Death Valley National Park is known for its extremes. It is North America’s driest and hottest spot. It receives fewer than two inches of rainfall annually and has a record high of 134°F in the summer. It also has the lowest elevation on the continent, which is Badwater Basin at 282 feet below sea level.

When visiting from Las Vegas, first stop at the Furnace Creek Visitor Center. From there you can decide the sights you want to visit or the trails you want to hike.

What you do will likely depend on the time of year you’re visiting. It is perfectly safe to visit in the summer if you use caution. First, drink and carry plenty of water with you. Carry with you and drink at least one gallon (4 liters) of water per day to replace loss from sweat, and drink more if you are active. Second, stay on paved roads in summer. 

The fall, winter and spring months (October to April) see the most visitors due to the weather being much more enjoyable. Average high temperatures during these months range from 80°F in October to mid-50s in December and January.

2. Grand Canyon West Rim

Grand Canyon West - Skywalk

Distance Away from Las Vegas: 125 miles (2 hour, 15 minute drive)

The Grand Canyon is a place that you simply need to see with your own eyes. Pictures simply do not do it justice.

However, visiting the Grand Canyon National Park from Vegas takes over 4 hours and 280 miles – one way! So instead, in order to see the canyon, you should visit the lesser known West Rim.

The West Rim of the Grand Canyon is not managed by the National Park Service, but rather the Hualapai Tribe. The West rim has the famed Skywalk glass bridge that stretches out over the canyon’s floor. The West Rim is about 125 miles away from Las Vegas’ city center, and will take about 2 hours and 15 minutes to drive one way.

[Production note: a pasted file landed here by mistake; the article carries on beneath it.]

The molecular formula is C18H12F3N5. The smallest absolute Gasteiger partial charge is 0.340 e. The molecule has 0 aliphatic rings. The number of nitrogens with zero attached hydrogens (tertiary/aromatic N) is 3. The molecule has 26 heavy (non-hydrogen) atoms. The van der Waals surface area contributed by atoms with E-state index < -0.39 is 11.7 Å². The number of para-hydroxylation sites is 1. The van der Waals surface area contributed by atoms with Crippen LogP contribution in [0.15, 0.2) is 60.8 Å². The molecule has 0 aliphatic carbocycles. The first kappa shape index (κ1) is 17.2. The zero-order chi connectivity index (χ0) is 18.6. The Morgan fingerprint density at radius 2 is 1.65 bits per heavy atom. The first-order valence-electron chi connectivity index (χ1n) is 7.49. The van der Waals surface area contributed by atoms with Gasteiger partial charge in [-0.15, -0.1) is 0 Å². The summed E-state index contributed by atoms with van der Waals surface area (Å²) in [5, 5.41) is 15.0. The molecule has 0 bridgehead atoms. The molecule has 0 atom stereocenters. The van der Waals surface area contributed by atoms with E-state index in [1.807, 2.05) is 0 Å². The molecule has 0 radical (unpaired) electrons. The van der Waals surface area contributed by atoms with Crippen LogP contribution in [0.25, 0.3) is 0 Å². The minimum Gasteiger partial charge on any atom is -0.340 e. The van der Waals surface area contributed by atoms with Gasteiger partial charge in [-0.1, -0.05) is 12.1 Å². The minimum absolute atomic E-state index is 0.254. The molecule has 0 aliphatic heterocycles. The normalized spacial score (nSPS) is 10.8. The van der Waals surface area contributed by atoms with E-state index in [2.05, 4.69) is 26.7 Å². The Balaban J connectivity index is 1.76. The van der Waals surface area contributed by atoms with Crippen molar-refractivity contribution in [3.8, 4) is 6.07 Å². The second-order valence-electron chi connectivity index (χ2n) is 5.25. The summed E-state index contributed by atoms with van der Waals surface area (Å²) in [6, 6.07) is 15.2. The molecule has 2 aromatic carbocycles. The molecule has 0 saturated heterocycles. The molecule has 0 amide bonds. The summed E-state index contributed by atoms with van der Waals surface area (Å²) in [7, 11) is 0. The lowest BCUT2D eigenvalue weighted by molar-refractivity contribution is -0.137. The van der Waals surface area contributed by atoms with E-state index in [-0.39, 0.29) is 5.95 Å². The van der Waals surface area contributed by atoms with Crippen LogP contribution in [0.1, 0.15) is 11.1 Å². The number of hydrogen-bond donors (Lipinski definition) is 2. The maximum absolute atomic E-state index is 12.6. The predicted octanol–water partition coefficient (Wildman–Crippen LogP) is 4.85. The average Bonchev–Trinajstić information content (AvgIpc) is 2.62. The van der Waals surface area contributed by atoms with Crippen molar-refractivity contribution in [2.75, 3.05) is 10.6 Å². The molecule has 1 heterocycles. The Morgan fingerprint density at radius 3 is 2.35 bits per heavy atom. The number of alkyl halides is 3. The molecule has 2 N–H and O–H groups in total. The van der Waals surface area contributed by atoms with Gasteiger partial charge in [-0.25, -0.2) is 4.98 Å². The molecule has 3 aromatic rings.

General Admission at the West Rim starts at about $65 per person, and goes up from there if you decide to include meals and/or helicopter or boat rides.

The round trip from Las Vegas to the West Rim of the Grand Canyon would be about 250 miles (402 km), and would take about 4.5 hours.

1. Valley of Fire State Park

Valley of Fire, Nevada

Distance Away from Las Vegas: 50 miles (1 hour drive)

Valley of Fire State Park in Nevada is the perfect distance away from the hustle-bustle of Las Vegas.

This state park has 2,000 year old petroglyphs carved into massive red sandstone formations in the Mohave Desert. It is the largest (46,000 acres) and oldest state park in the state. This park consists of bright red Aztec sandstone outcrops nestled in gray and tan limestone mountains. The sandstone is from the Jurassic period and is the remnant of the sand left behind by the wind after inland seas subsided and the land rose. There are nearly 20 miles (32 km) of roadway in the Valley of Fire that seem to take you to a completely different world.

Tips for travelers visiting in 2023 or later—the state of Nevada is implementing a timed reservation system for all state parks beginning in 2023. This is not surprising as this Valley of Fire state park sees nearly 1 million visitors a year, so limiting traffic on peak days is essential. Plan ahead and reserve your spot if you plan on visiting!